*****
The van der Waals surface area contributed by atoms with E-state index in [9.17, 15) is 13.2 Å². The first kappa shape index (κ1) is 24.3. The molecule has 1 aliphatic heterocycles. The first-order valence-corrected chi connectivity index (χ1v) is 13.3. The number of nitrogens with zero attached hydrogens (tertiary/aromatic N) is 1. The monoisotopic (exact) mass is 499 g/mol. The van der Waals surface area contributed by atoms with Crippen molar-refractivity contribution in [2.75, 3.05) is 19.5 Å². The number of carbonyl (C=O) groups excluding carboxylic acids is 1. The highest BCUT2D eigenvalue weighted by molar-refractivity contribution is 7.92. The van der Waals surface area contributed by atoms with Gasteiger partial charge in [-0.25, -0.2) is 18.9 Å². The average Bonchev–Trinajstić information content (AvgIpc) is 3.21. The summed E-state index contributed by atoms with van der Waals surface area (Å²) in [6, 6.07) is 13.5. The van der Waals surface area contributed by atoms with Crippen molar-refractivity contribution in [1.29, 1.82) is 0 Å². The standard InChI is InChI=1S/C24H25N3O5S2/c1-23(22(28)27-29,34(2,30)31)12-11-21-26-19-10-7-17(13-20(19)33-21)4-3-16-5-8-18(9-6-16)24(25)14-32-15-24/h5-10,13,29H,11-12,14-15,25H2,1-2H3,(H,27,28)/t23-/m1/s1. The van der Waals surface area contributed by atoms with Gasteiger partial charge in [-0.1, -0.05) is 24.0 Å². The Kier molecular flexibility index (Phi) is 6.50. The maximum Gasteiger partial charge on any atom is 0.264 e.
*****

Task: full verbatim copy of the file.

The van der Waals surface area contributed by atoms with E-state index in [9.17, 15) is 13.2 Å². The first kappa shape index (κ1) is 24.3. The molecule has 1 aliphatic heterocycles. The first-order valence-corrected chi connectivity index (χ1v) is 13.3. The number of nitrogens with zero attached hydrogens (tertiary/aromatic N) is 1. The monoisotopic (exact) mass is 499 g/mol. The van der Waals surface area contributed by atoms with Crippen molar-refractivity contribution in [2.75, 3.05) is 19.5 Å². The number of carbonyl (C=O) groups excluding carboxylic acids is 1. The highest BCUT2D eigenvalue weighted by molar-refractivity contribution is 7.92. The van der Waals surface area contributed by atoms with Gasteiger partial charge in [-0.25, -0.2) is 18.9 Å². The average Bonchev–Trinajstić information content (AvgIpc) is 3.21. The summed E-state index contributed by atoms with van der Waals surface area (Å²) in [6, 6.07) is 13.5. The van der Waals surface area contributed by atoms with Crippen molar-refractivity contribution in [1.29, 1.82) is 0 Å². The standard InChI is InChI=1S/C24H25N3O5S2/c1-23(22(28)27-29,34(2,30)31)12-11-21-26-19-10-7-17(13-20(19)33-21)4-3-16-5-8-18(9-6-16)24(25)14-32-15-24/h5-10,13,29H,11-12,14-15,25H2,1-2H3,(H,27,28)/t23-/m1/s1. The van der Waals surface area contributed by atoms with Gasteiger partial charge in [-0.1, -0.05) is 24.0 Å². The Kier molecular flexibility index (Phi) is 6.50. The maximum Gasteiger partial charge on any atom is 0.264 e.